In a search index, add fields to accept the content and metadata of your Azure blobs.

  1. Create or update an index to define search fields that will store blob content and metadata:

    POST https://[service name]
        "name" : "my-search-index",
        "fields": [
            { "name": "ID", "type": "Edm.String", "key": true, "searchable": false },
            { "name": "content", "type": "Edm.String", "searchable": true, "filterable": false },
            { "name": "metadata_storage_name", "type": "Edm.String", "searchable": false, "filterable": true, "sortable": true  },
            { "name": "metadata_storage_size", "type": "Edm.Int64", "searchable": false, "filterable": true, "sortable": true  },
            { "name": "metadata_storage_content_type", "type": "Edm.String", "searchable": false, "filterable": true, "sortable": true },        
  2. Create a document key field ("key": true). For blob content, the best candidates are metadata properties.

    • metadata_storage_path (default) full path to the object or file. The key field ("ID" in this example) will be populated with values from metadata_storage_path because it's the default.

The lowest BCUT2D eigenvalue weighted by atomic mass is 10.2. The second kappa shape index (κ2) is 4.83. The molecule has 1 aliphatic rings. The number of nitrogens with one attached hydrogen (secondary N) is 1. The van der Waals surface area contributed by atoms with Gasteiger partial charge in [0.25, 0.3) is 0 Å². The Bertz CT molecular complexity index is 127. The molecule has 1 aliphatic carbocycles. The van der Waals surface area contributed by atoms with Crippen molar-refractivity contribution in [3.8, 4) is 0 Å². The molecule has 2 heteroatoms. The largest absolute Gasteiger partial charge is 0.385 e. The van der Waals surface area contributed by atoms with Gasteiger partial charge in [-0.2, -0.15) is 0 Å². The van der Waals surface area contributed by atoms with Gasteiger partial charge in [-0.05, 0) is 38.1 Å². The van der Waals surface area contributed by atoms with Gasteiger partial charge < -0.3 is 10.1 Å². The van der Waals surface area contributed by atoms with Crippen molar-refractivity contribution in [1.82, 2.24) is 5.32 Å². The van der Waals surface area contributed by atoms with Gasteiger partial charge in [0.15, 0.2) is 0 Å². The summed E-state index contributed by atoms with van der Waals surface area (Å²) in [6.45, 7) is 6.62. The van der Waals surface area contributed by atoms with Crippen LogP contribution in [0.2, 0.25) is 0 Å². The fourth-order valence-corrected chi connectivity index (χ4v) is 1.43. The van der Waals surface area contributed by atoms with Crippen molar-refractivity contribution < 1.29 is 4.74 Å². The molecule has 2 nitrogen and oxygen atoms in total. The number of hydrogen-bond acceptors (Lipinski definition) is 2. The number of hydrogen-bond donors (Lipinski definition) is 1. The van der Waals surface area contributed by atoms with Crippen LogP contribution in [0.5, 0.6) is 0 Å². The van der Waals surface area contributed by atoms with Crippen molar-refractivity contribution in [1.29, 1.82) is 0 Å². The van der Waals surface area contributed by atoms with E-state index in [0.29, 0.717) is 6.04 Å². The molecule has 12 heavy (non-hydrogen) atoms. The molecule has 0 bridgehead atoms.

• metadata_storage_name, usable only if names are unique. If you want this field as the key, move "key": true to this field definition.

    • A custom metadata property that you add to blobs. This option requires that your blob upload process adds that metadata property to all blobs. Since the key is a required property, any blobs that are missing a value will fail to be indexed. If you use a custom metadata property as a key, avoid making changes to that property. Indexers will add duplicate documents for the same blob if the key property changes.

    Metadata properties often include characters, such as / and -, that are invalid for document keys. Because the indexer has a "base64EncodeKeys" property (true by default), it automatically encodes the metadata property, with no configuration or field mapping required.

  3. Add a "content" field to store extracted text from each file through the blob's "content" property. You aren't required to use this name, but doing so lets you take advantage of implicit field mappings.

  4. Add fields for standard metadata properties. The indexer can read custom metadata properties, standard metadata properties, and content-specific metadata properties.

Configure and run the blob indexer

Once the index and data source have been created, you're ready to create the indexer. Indexer configuration specifies the inputs, parameters, and properties controlling run time behaviors. You can also specify which parts of a blob to index.